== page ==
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Messages - mugwort

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Twist-offs are a little more likely to come loose or leak, but that can be avoided with carefully capping and inspection.

If you like the convenience of twist-off bottles or have a bunch, no reason not to use 'em.  I just wouldn't reuse caps. 

Equipment and Software / UNI-STAT III vs Ranco ETC-211000
« on: August 20, 2014, 06:04:43 PM »
Just noticed the UNI-STAT ad in the latest BYO.  I am thinking about automating my fermentation temp control very soon and was wondering...

Any experience-based opinions/observations regarding the UNI-STAT III as a cooling/heating controller, especially as compared to the much-lauded Ranco ETC-211000?  Ease of use, functionality, reliability, etc. 

The prices and features seem to be comparable.  The UNI is claimed to made in USA.  Anybody mind making a bit deeper compare-and-contrast than that?

Equipment and Software / Re: grain crush issue with Monster Mill 3
« on: August 20, 2014, 04:55:59 PM »
A big thank you to those suggesting there is a better alternative to the MM3 factory setup.  Oddly, utilizing the opposite side of the adjustable roller is not covered in Monster Brewing Hardware MM3 documentation, and in fact seems implicitly discouraged by instructions to the user to maximize the gap between the bottom idler and the top idler rollers.

In my experience, maintaining this large gap when adjusting the drive / idler gap to anything less than .045", provides excess opportunity for the grain to choose the larger idler to idler gap over the intended drive to idler gap.

So at forum members suggestions, I rotated the adjustable roller 180 degrees.  This closed down the idler to idler gap dramatically, especially when I gapped the mill to .037".  With this setting, the idler gap is just under .0025".  Not kidding, talk about tight.

So far, on a single small brewday run of 15 lbs pils over 5 starts, things are feeding nicely and correctly.  Of course, more brewing is necessary before I conclude anything.  But isn't that always true.

Beer Recipes / Re: Stone Smoked Porter w/Peppers
« on: August 20, 2014, 04:45:04 PM »
The brewery's autobiography should be a trusted source for the recipe, at least as a snapshot in a recipe's ongoing evolution.  Page 165 of The Craft of Stone Brewing Co. specifies the following recipe:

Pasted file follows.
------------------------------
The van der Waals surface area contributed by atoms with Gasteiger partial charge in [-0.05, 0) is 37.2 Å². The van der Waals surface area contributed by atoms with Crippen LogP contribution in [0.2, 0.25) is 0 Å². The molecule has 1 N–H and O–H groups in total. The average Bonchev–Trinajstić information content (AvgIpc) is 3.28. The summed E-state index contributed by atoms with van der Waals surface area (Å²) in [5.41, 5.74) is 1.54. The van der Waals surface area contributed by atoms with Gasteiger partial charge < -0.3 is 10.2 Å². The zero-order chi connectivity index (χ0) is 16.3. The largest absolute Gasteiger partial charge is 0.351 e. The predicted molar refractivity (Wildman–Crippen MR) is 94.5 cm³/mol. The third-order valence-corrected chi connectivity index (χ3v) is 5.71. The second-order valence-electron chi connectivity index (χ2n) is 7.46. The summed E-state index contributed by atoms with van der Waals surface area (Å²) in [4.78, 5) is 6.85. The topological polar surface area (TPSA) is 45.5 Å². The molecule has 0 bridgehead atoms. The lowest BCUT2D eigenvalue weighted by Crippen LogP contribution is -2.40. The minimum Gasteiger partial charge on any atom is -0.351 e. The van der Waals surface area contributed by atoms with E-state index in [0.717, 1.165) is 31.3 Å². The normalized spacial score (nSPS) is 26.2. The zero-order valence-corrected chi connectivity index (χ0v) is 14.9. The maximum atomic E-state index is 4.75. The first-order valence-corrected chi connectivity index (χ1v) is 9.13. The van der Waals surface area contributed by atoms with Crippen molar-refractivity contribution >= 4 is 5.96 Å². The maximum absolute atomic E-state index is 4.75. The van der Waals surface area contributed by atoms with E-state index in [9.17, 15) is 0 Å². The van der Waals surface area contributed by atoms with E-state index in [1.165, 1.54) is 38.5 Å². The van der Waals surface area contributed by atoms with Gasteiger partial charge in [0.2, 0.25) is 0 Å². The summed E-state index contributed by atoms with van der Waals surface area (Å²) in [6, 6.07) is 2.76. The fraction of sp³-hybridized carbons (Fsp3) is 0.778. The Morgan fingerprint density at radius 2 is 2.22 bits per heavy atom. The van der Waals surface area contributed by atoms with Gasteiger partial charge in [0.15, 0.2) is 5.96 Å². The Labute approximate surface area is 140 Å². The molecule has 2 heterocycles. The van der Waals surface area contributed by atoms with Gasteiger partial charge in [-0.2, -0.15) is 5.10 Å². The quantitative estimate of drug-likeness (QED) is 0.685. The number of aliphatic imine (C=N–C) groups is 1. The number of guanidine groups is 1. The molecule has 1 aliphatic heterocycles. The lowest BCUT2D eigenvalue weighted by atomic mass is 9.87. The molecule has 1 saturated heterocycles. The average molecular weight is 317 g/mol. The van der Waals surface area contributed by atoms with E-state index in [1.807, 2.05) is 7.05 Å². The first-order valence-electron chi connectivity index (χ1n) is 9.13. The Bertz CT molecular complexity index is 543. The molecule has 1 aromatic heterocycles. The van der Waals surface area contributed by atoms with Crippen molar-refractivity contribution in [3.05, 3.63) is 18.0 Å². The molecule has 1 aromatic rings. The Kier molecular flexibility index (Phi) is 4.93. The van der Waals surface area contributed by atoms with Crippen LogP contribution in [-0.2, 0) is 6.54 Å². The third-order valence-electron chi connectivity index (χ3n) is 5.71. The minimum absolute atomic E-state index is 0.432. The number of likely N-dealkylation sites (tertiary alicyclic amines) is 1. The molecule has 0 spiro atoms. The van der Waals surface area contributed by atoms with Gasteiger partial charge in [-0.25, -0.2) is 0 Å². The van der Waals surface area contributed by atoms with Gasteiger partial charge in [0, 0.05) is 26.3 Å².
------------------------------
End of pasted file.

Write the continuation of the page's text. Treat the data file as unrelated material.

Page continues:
82.5% domestic 2-row
9.5% crystal 75L
5.5% chocolate malt
2.5% peated malt

157°F mash
Mash out 165°F

90 minute boil

.293 lb/bbl Columbus (12.9% aa) [90 minute]
.23 lb/bbl Mt. Hood (6% aa) [0 minute]

WLP007 or 002 @ 72°F

SG 1.065
FG 1.018

Regarding the chipotle pepper version of this ale, the same page reads "Put .42 ounce of chopped dried chipotle peppers in a hops bag, add it during secondary fermentation, and allow it to steep for 3 days (or more or less, depending on how spicy you'd like your brew to be)".

This is specified for 5 gallons, and seems to be the only info regarding the pepper addition that appears in the book.

I use 3 of the Morebeer type kettles (from various sources), each with the triclad bottoms.  All work great and I have not scorching.  As for the cost, they are less than the comparable boilermakers despite having the more robust bottom sections.  I direct fire my MLT with a Blichmann Tower of Power.  So it's extra insurance there as far as I'm concerned.

Thanks for the post.  Yeah, I've never had a problem with wort boils, but using the Blichmann as a direct-fire mash tun can be a whole different story.  Flame restraint is crucial.

I love those heavy duty MoreBeer pots as well.  Armored vehicles of the brewing vessel world.

One other thing to consider sanitizing is your kettle ball valve.  There's space in there that can harbor nasties.   If the valve is left fully open, you can find moisture behind the valve weeks later.

MoreBeer claims the heat of a boil does not sufficiently reach the valve to sanitize it and I believe them.

At MB's suggestion, I now boil a gallon or so of my strike water in my kettle and then drain through the valve at varying degrees of openness in order to steam-sanitize the entire interior area.